• PROCEDUREhas constantly to be making fresh effort during theprocedure of the work. The mind is apt to tire andneeds rousing continually, otherwise the work willlack the impulse that shall make it vital. Particu-larly is this so in the final stages of a drawing orpainting, when, in adding details and small refine-ments, it is doubly necessary for the mind to beon fire with the initial impulse, or the main quali-ties will be obscured and the result enfeebled bythese smaller matters.Do not rub out, if you can possibly help it, indrawings that aim at artistic expression. In acade-mic work, where artistic feeling is less importantthan the discipline of your faculties, you may, ofcourse, do so, but even here as little as possible.In beautiful drawing of any facility it has a weaken-ing effect, somewhat similar to that produced bya person stopping in the middle of a witty or bril-liant remark to correct a word. If a wrong lineis made, it is left in by the side of the right onein the drawing of many of the masters. But thegreat aim of the draughtsman should be to trainhimself to draw cleanly and fearlessly, hand andeye going together. But this state of things cannotbe expected for some time.Let painstaking accuracy be your aim for a longtime. When your eye and hand have acquired thepower of seeing and expressing on paper with somedegree of accuracy what you see, you will findfacility and quickness of execution will come oftheir own accord. In drawing of any expressivepower this quickness and facility of execution areabsolutely essential. The waves of emotion, underthe influence of which the eye really sees in anyartistic sense, do not last long enough to allow of208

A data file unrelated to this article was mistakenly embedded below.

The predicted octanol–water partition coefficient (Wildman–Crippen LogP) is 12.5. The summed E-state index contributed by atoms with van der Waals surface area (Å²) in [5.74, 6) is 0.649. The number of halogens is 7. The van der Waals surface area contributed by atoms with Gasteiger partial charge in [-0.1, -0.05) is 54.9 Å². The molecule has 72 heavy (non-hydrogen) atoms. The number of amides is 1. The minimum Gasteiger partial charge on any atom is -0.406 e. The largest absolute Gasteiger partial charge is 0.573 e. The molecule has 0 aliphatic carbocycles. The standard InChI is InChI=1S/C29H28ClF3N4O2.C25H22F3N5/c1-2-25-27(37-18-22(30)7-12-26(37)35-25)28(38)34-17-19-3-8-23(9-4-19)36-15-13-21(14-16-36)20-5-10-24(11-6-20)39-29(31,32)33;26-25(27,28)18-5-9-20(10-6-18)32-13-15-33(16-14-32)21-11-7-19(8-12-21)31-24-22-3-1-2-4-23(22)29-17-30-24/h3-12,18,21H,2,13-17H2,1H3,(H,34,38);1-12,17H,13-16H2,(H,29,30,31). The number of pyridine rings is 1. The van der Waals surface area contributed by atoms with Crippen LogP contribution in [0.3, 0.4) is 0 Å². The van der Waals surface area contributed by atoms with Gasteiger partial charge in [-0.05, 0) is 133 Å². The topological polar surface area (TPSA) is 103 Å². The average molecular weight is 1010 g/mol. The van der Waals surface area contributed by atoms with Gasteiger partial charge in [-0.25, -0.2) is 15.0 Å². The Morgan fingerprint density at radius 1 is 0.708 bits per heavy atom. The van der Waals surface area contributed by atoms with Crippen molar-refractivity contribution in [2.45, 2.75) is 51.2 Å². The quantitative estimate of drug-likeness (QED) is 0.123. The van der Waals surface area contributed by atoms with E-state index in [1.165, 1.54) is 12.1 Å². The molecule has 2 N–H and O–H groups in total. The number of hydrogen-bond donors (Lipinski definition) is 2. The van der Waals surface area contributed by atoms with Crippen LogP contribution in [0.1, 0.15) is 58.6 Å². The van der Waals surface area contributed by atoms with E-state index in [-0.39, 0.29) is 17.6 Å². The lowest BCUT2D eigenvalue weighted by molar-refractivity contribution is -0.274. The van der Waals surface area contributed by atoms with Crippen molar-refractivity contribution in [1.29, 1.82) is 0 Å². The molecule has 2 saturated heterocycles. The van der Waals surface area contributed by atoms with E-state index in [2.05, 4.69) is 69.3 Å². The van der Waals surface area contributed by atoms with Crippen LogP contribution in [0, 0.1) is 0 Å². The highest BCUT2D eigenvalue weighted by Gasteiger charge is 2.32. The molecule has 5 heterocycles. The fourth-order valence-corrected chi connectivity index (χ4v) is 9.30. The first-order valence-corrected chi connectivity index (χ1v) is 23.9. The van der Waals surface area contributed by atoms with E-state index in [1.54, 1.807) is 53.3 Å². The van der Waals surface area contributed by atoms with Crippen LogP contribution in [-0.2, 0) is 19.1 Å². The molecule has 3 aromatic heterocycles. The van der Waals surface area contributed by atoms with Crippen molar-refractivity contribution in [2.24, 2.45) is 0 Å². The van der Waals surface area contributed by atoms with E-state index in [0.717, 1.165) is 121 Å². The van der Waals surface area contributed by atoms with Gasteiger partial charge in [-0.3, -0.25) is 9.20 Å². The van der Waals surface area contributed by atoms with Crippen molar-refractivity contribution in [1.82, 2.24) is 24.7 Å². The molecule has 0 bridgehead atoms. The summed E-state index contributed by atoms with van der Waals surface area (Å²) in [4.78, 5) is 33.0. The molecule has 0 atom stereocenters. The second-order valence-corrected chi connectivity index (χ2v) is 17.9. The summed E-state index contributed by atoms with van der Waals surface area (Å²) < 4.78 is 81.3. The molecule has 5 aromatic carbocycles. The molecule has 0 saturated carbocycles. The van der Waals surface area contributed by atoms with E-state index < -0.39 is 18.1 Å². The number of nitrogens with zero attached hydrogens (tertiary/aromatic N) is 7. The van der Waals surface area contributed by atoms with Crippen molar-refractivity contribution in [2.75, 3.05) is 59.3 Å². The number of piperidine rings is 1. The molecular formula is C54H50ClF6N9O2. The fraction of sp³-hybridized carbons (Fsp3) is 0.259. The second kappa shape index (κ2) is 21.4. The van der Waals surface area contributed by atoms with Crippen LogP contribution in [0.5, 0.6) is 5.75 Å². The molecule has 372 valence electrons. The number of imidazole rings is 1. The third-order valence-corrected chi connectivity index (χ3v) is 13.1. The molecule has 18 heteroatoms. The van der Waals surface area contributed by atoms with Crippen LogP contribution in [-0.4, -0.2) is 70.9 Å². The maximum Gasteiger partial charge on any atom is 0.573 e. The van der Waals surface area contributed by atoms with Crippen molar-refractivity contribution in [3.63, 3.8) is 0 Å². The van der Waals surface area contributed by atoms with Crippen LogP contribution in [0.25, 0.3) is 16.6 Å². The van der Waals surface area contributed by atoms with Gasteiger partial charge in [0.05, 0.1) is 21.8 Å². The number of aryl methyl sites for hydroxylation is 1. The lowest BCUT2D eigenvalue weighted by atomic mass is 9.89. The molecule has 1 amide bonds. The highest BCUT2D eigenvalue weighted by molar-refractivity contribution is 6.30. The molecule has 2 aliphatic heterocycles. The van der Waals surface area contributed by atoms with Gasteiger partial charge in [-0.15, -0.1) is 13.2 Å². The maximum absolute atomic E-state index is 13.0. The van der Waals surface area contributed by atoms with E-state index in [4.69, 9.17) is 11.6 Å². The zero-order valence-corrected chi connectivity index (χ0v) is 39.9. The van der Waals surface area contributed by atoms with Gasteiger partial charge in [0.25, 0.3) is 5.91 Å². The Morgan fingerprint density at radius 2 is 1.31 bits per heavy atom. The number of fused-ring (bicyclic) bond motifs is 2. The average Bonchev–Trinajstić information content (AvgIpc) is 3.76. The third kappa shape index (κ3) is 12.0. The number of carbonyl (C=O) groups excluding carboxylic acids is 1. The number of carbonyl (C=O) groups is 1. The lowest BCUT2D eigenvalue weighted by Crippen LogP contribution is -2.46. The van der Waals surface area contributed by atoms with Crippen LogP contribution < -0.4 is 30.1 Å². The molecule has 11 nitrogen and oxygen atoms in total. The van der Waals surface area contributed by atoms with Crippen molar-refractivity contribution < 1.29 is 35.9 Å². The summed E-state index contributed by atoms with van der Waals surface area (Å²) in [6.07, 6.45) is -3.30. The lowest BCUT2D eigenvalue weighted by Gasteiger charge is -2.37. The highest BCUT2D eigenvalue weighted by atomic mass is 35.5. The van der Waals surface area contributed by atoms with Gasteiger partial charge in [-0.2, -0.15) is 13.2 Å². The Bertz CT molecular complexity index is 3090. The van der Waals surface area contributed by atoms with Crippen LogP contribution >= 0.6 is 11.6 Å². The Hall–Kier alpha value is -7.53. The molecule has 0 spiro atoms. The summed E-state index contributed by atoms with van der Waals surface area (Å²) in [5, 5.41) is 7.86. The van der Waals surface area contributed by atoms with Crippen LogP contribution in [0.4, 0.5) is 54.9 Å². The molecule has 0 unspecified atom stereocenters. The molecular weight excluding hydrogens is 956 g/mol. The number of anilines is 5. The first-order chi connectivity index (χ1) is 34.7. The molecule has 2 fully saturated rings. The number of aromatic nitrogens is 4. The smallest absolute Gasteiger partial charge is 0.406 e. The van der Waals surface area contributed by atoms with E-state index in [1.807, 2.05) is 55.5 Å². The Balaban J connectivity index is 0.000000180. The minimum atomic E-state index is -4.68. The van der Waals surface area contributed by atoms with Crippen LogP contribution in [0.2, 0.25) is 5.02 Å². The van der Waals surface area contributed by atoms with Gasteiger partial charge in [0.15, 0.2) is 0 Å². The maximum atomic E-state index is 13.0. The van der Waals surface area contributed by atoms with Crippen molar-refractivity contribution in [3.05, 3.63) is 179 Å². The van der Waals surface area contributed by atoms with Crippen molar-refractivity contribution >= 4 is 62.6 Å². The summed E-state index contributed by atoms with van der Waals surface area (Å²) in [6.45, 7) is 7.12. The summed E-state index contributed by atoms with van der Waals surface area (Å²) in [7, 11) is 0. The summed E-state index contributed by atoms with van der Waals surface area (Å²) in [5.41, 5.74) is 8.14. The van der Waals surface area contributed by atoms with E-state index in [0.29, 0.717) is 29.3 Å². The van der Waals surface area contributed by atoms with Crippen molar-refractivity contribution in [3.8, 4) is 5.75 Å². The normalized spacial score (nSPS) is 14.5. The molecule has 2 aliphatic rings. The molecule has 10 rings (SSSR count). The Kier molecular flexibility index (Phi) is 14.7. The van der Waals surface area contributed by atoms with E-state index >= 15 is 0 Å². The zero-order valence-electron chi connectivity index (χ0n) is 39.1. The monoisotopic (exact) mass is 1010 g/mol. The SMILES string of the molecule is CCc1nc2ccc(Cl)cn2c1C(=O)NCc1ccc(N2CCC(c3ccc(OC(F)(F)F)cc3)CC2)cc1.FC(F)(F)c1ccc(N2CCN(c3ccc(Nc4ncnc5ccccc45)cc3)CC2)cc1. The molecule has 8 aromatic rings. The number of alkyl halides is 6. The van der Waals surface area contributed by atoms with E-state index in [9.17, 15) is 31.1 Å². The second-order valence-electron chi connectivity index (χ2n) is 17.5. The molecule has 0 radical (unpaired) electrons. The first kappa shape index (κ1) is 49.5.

• PROCEDUREa slow, painstaking manner of execution. Theremust be no hitch in the machinery of expressionwhen the consciousness is alive to the realisationof something fine. Fluency of hand and accuracyof eye are the things your academic studies shouldhave taught you, and these powers will be neededif you are to catch the expression of any of thefiner things in form that constitute good drawing.Try and express yourself in as simple, not as com-plicated a manner as possible. Let every touchmean something, and if you dont see what to donext, dont fill in the time by meaningless shadingand scribbling until you do. Wait awhile, rest youreye by looking away, and then see if you cannotfind something right that needs doing.Before beginning a drawing, it is not a bad ideato study carefully the work of some master draughts-man whom the subject to be drawn may suggest.If you do this carefully and thoughtfully, and takein a full enjoyment, your eye will unconsciously beled to see in nature some of the qualities of themasters work. And you will see the subject to bedrawn as a much finer thing than would have beenthe case had you come to it with your eye unpre-pared in any way. Reproductions are now so goodand cheap that the best drawings in the world canbe had for a few pence, and every student shouldbegin collecting reproductions of the things thatinterest him.This is not the place to discuss questions ofhealth, but perhaps it will not be thought grand-motherly to mention the extreme importance ofnervous vitality in a fine draughtsman, and how hislife should be ordered on such healthy lines thathe has at his command the maximum instead of the269
    • PROCEDUREminimum of this faculty. After a certain point, itis a question of vitality how far an artist is likelyto go in art. Given two men of equal ability, theone leading a careless life and the other a healthyone, as far as a healthy one is possible to such asupersensitive creature as an artist, there can beno doubt as to the result. It is because there is stilla lingering idea in the minds of many that an artistmust lead a dissipated life or he is not really anartist, that one feels it necessary to mention thesubject. This idea has evidently arisen from theinability of the average person to associate an un-conventional mode of life with anything but riotousdissipation. A conventional life is not the onlywholesome form of existence, and is certainly amost unwholesome and deadening form to theartist; and neither is a dissipated life the only un-conventional one open to him. It is as well thatthe young student should know this, and be ledearly to take great care of that most valuable ofstudio properties, vigorous health.270